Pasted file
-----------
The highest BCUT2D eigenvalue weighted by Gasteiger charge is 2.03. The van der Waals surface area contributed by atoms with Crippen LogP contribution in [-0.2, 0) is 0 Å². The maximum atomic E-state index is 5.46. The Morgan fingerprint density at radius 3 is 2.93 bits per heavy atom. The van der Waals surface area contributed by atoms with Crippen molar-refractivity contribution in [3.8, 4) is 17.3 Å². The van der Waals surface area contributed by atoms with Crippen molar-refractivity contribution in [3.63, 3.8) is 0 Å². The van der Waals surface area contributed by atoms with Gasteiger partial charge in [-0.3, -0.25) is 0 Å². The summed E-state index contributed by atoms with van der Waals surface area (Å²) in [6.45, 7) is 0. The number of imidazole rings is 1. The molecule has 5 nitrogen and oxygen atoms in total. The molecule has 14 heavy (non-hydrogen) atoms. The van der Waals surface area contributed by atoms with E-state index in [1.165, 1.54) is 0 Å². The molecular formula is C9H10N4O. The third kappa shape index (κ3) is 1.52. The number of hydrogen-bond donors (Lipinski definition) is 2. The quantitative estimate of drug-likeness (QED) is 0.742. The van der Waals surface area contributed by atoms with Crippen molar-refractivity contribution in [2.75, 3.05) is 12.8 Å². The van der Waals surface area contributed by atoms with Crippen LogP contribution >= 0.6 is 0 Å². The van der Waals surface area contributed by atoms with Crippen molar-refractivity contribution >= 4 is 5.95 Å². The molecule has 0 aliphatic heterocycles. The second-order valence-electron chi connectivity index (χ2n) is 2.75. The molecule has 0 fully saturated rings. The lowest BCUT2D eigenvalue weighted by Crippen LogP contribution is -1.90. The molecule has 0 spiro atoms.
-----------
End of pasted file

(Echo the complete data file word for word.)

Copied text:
The highest BCUT2D eigenvalue weighted by Gasteiger charge is 2.03. The van der Waals surface area contributed by atoms with Crippen LogP contribution in [-0.2, 0) is 0 Å². The maximum atomic E-state index is 5.46. The Morgan fingerprint density at radius 3 is 2.93 bits per heavy atom. The van der Waals surface area contributed by atoms with Crippen molar-refractivity contribution in [3.8, 4) is 17.3 Å². The van der Waals surface area contributed by atoms with Crippen molar-refractivity contribution in [3.63, 3.8) is 0 Å². The van der Waals surface area contributed by atoms with Gasteiger partial charge in [-0.3, -0.25) is 0 Å². The summed E-state index contributed by atoms with van der Waals surface area (Å²) in [6.45, 7) is 0. The number of imidazole rings is 1. The molecule has 5 nitrogen and oxygen atoms in total. The molecule has 14 heavy (non-hydrogen) atoms. The van der Waals surface area contributed by atoms with E-state index in [1.165, 1.54) is 0 Å². The molecular formula is C9H10N4O. The third kappa shape index (κ3) is 1.52. The number of hydrogen-bond donors (Lipinski definition) is 2. The quantitative estimate of drug-likeness (QED) is 0.742. The van der Waals surface area contributed by atoms with Crippen molar-refractivity contribution in [2.75, 3.05) is 12.8 Å². The van der Waals surface area contributed by atoms with Crippen LogP contribution >= 0.6 is 0 Å². The van der Waals surface area contributed by atoms with Crippen molar-refractivity contribution >= 4 is 5.95 Å². The molecule has 0 aliphatic heterocycles. The second-order valence-electron chi connectivity index (χ2n) is 2.75. The molecule has 0 fully saturated rings. The lowest BCUT2D eigenvalue weighted by Crippen LogP contribution is -1.90. The molecule has 0 spiro atoms.